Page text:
Saturday, October 23, 2010

You Say Potato

Red Scarf ? Zero.

Other Knitting? Well - more than zero.

Puntas Sweater from The Green Mountain Spinnery Knitting Book, for afghans for Afghans Youth Campaign. That would be last year's campaign for youth. Last seen here.

Rosemary's Little Sweater, also for a4A, same source, same vintage. Last seen in the same place as the Puntas Sweater.

Eldest Nephew's Sweater.

Last seen here (the picture at the bottom of the post, not the top).

Some might say it's avoidance; I'll say it's a new twist on incentives and rewards.


Thursday, October 21, 2010

Deja Vu All Over Again*

Truth be told, I don't much like knitting scarves. I usually need a good reward system set up to get anywhere. Failing that, a really compelling incentive, like guilt, can work.

I'm trying to get a good head of steam up over my Red Scarf. With neither a reward or an incentive in place, the going is about as slow as the proverbial molasses in January. We're talking snail's pace here. Actually, no. Even that would be faster than my knitting. Maybe a dead snail.

I thought maybe if I could mark progress in something other than inches, that could be it's own reward. I started measuring by getting the first full stripe from the left side to the right (see the green markers). Once I'd done that, I thought, I could set the starting point for the next stripe and follow that up (that would be the orange marker).

It's not working well. I've only got two such stripes done so far. While gazing down at it in mild despair this morning, I noticed something else about it. It looked familiar. This -- given how infrequently I knit scarves -- made no sense. I knit scarves so infrequently that I can count them without taking my shoes off. I couldn't figure out where I had seen this before. For that matter, I couldn't figure out why it almost felt like I had knit this before.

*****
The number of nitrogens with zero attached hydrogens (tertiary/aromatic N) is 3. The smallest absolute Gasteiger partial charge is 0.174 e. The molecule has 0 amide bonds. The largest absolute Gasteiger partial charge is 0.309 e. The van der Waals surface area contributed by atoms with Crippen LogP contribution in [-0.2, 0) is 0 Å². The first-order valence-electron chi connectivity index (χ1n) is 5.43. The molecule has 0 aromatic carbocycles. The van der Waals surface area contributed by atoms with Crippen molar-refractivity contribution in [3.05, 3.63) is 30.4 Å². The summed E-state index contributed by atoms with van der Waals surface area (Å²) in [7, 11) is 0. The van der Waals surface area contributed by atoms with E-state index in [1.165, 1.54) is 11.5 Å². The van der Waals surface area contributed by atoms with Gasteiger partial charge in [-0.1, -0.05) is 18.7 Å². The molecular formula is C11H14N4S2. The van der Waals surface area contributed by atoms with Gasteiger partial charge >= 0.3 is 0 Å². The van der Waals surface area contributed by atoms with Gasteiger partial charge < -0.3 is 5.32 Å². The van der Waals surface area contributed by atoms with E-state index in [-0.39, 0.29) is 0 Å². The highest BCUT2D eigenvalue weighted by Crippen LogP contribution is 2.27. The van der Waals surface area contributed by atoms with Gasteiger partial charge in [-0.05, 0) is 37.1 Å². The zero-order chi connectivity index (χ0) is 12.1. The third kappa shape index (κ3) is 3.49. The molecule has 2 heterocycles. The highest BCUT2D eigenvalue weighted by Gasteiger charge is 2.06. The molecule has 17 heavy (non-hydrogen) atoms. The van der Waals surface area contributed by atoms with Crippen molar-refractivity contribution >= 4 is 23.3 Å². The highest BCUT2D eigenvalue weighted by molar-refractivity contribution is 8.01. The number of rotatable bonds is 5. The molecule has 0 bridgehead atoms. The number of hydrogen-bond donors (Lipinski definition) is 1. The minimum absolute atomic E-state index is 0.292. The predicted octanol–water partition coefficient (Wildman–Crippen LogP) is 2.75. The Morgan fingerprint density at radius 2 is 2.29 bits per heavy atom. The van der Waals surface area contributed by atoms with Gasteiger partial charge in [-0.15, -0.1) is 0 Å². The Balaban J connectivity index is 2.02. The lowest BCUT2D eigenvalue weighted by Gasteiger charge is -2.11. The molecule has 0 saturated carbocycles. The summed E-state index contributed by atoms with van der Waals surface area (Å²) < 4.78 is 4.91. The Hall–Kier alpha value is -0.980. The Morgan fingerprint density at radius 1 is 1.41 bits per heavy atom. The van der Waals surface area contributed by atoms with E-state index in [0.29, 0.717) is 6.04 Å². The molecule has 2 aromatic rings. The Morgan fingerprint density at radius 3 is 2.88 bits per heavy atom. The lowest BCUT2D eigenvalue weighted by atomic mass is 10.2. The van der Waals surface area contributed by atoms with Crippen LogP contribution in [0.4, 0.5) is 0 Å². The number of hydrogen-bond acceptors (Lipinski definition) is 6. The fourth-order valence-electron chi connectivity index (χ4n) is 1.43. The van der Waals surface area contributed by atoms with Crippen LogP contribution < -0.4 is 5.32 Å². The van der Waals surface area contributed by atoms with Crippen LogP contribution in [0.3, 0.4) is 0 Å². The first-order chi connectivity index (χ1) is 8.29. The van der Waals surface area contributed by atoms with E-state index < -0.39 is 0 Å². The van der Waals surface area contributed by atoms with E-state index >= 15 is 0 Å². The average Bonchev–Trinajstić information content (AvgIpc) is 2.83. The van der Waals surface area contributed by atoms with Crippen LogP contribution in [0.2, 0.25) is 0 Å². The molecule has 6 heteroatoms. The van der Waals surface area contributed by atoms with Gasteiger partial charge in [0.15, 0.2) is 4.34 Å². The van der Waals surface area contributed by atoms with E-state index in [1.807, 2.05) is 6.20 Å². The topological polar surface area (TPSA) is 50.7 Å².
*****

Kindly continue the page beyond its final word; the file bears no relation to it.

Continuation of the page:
The penny dropped when I looked at the wrong side.

I've knit a whole blanket like it. I just didn't recognize it until I turned the scarf over. Surely, then, I can pull off a scarf's worth.

Maybe, just maybe though, it's time to investigate rewards.

*Attributed to Yogi Berra.

Friday, October 15, 2010

Opportunities Abounding

It's been one of those weeks where my life decides to impose on my knitting. I hate when that happens. Still, some things are important, so here's a PSA (two, actually). My favorite (all right all right, my only) charity knitting groups are in need. It's time to hop back on the charity knitting bandwagon.

Red Scarf, 2010. Made famous by Now Norma Knits, it's taken on a life of its own. Details at OFA. The request is out for red (or other unisex color) scarves for Valentine's Day care packages for college students who grew up in the foster care system but were never adopted. That still astounds and amazes me. Never made part of a family, but they've gotten themselves together enough to tackle college. Scarves are being accepted now through December 5. The princess has started an Island Embrace scarf. I've gotten the ScWiNoNa going in Lorna's Laces Brick.

The Princess assures me it's not pink, it's orange. I may have used Red Scarf as an excuse to order something from Brooklyn Tweed. I'll be making it in Long Johns.

Afghans for Afghans Campaign for Youth. Details here. Knit-and-Crochet-along is here. Pretty much anything and everything to keep 7 through 16 year olds warm (except, I think, scarves). Due date is December 2010/January 2011. Time for me to finish those Green Mountain Spinnery sweaters.